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The winter holidays have descended upon us, and my heart is as light as a snowflake. Despite the many cares weighing down my mind -- preparations, budgeting, and plans for a future change -- I've decided to choose DELIGHT.

The word not only indicates great pleasure and joy(ce), but it also means both to experience this feeling or to cause it -- we can feel delighted, and we can also delight others. That kind of reciprocity delights me!

The word originates from the old French "delitier" for "to charm", and later in middle English, the "gh" was added to indicate its association with liGHt. Marvelous!

When we lived in Southeast Alaska, December held a time of special anticipation for the coming light. We celebrated the solstice on December 21, as the longest night of the year, meaning that the days would get continually longer after that. The return of the light meant a great deal to us, and still does to me.

This weekend, we put up our lovely Christmas tree -- purchased from a nearby you-cut business, but this year NOT cut by us (since no young ones were with us this time and we are NOT lumberjacks, for goodness' sake!). One of my favorite parts of decorating is adding lights to the tree. This year, I added "candle" lights, reminiscent of the German tradition and many Nutcracker productions. I like to end each day by sitting in the dark house by the twinkling tree and contemplating the coming light in our life. It gives me a deep sense of hope and . . . Delight!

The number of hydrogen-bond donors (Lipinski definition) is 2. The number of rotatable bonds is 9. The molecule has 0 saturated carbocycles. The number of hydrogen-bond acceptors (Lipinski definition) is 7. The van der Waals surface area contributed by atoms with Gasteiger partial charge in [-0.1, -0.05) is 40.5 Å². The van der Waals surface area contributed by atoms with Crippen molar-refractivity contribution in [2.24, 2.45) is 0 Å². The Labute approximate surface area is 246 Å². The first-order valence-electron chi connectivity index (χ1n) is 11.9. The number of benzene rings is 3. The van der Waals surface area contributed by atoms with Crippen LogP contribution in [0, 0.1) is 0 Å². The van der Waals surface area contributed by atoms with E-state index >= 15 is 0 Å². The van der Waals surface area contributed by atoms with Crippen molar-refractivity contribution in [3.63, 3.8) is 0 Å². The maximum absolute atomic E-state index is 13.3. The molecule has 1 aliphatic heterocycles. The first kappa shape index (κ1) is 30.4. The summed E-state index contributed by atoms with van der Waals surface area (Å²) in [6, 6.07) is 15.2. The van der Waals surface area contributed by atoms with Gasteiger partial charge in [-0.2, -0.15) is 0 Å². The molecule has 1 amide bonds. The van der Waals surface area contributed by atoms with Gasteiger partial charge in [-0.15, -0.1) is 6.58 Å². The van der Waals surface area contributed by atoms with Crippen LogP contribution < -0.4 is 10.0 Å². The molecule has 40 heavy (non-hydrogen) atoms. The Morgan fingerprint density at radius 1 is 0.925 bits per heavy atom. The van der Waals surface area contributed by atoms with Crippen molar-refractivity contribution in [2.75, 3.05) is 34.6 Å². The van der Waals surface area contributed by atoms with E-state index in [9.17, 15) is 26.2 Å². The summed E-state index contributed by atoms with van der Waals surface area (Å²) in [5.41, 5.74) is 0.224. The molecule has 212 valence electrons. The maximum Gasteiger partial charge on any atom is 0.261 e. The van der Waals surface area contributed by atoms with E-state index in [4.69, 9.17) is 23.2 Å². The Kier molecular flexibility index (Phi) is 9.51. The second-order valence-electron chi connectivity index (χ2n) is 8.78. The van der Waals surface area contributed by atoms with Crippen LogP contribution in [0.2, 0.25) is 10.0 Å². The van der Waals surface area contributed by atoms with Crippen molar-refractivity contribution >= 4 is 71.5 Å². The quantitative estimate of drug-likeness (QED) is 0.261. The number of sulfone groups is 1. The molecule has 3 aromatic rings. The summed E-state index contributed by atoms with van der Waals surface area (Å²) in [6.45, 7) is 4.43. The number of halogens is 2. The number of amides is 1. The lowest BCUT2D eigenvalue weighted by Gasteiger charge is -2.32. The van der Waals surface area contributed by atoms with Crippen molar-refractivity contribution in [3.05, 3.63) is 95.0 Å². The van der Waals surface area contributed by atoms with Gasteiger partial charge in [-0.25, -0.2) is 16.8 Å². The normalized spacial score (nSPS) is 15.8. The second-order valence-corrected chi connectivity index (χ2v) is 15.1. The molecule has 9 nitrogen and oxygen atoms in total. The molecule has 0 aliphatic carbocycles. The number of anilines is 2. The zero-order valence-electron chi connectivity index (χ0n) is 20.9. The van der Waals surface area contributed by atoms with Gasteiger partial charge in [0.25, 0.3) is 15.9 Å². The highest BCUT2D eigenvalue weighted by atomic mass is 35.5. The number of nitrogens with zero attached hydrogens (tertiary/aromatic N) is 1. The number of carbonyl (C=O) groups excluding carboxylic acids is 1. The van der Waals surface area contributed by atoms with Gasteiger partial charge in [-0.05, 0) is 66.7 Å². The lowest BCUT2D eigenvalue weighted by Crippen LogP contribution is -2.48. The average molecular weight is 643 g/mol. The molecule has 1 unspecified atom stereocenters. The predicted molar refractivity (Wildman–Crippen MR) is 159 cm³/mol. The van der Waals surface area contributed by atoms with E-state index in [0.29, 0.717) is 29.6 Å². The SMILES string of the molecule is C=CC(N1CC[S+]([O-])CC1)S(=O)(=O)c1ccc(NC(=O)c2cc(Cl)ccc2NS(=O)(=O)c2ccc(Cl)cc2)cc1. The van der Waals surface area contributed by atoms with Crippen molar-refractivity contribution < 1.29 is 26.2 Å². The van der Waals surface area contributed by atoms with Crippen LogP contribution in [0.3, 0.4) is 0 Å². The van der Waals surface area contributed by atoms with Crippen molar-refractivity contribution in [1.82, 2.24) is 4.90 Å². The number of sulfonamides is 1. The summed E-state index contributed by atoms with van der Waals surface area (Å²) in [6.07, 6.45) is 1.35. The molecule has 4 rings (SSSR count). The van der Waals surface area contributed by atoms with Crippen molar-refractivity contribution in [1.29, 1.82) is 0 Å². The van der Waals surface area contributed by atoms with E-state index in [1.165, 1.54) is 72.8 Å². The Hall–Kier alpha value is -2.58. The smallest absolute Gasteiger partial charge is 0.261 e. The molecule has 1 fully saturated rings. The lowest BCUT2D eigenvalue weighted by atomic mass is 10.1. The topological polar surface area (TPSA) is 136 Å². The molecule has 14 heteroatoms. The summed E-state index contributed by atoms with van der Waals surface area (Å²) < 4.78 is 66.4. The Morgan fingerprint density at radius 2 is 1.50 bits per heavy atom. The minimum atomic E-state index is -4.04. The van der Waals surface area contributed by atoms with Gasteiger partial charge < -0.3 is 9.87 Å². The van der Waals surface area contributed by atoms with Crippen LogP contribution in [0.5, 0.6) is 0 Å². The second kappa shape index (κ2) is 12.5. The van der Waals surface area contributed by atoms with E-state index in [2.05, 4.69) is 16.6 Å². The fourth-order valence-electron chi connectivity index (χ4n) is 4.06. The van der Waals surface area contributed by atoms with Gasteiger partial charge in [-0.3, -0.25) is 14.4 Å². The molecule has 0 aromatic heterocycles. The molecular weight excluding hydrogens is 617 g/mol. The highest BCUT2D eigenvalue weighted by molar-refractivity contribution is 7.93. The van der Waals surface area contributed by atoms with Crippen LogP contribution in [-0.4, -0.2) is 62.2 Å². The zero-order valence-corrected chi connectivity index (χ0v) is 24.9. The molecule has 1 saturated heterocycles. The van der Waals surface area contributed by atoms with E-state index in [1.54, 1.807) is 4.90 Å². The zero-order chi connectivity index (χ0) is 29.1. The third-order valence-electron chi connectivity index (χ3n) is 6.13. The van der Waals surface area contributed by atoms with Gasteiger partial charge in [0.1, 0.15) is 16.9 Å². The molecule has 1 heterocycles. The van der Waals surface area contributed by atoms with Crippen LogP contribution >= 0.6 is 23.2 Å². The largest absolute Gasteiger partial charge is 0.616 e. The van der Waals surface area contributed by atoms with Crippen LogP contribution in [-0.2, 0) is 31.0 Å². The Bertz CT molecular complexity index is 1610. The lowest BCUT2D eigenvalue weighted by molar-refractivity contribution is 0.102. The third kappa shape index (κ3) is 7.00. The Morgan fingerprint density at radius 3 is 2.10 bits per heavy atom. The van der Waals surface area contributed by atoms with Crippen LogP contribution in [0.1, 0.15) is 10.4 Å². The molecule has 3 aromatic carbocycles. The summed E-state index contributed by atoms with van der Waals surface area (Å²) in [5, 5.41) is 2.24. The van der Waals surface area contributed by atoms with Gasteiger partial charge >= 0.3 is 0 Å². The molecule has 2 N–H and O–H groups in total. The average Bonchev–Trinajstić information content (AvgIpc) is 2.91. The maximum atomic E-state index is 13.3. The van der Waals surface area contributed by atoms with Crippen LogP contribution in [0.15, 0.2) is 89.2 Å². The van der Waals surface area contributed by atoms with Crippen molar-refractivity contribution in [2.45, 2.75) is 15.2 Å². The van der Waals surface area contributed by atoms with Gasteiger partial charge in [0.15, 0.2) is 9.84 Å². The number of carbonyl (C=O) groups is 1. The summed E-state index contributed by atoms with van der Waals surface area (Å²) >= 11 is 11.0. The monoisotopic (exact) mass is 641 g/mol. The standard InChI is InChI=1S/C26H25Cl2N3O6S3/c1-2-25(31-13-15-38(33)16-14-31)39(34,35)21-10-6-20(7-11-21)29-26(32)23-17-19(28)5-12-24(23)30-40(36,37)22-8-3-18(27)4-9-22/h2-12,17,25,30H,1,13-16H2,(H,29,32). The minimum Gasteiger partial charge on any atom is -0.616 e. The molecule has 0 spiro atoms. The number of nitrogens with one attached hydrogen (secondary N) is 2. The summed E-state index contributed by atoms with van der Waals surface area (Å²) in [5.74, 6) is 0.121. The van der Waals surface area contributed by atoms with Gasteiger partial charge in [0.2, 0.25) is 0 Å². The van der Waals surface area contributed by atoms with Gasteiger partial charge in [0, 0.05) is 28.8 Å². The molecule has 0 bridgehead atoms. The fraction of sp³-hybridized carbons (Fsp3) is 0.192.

Another joyful experience for us this weekend was attending the Seattle Symphony's family concert of "The Snowman" -- a beautiful symphonic poem from the animated movie out of London in 1982 based on Raymond Briggs' picture book of that title. My little boy, my first child, used to love this short film about a child's adventures with a snowman come to life, flying over the English countryside. He even used to sing the boy soprano solo: "we're flying through the air . . ."

The music, the singing, the place brought back so many memories for me -- my first child's wonderment, visits later to the hills of England with a friend, and even my early years singing with my college choir in Benaroya hall -- and all of it filled and lifted my heart. The power of such Delight dispelled any shadows lurking in our minds, and the world sparkled as brightly as our tree.

So, gentle reader, I wish you overflowing joy and possibility this season, whatever and however you celebrate. It's like that classic song made popular by Judy Garland "Have yourself a merry little Christmas (or Hanukkah, or Kwanzaa, or Solstice), let your heart be light!" May you get out into the world, experience the light and the beauty around you, and in turn give extravagant happiness to those you love, or even to those you just meet on the streets.

Together, let us illuminate the world with our mutual Delight!

Yours on the path



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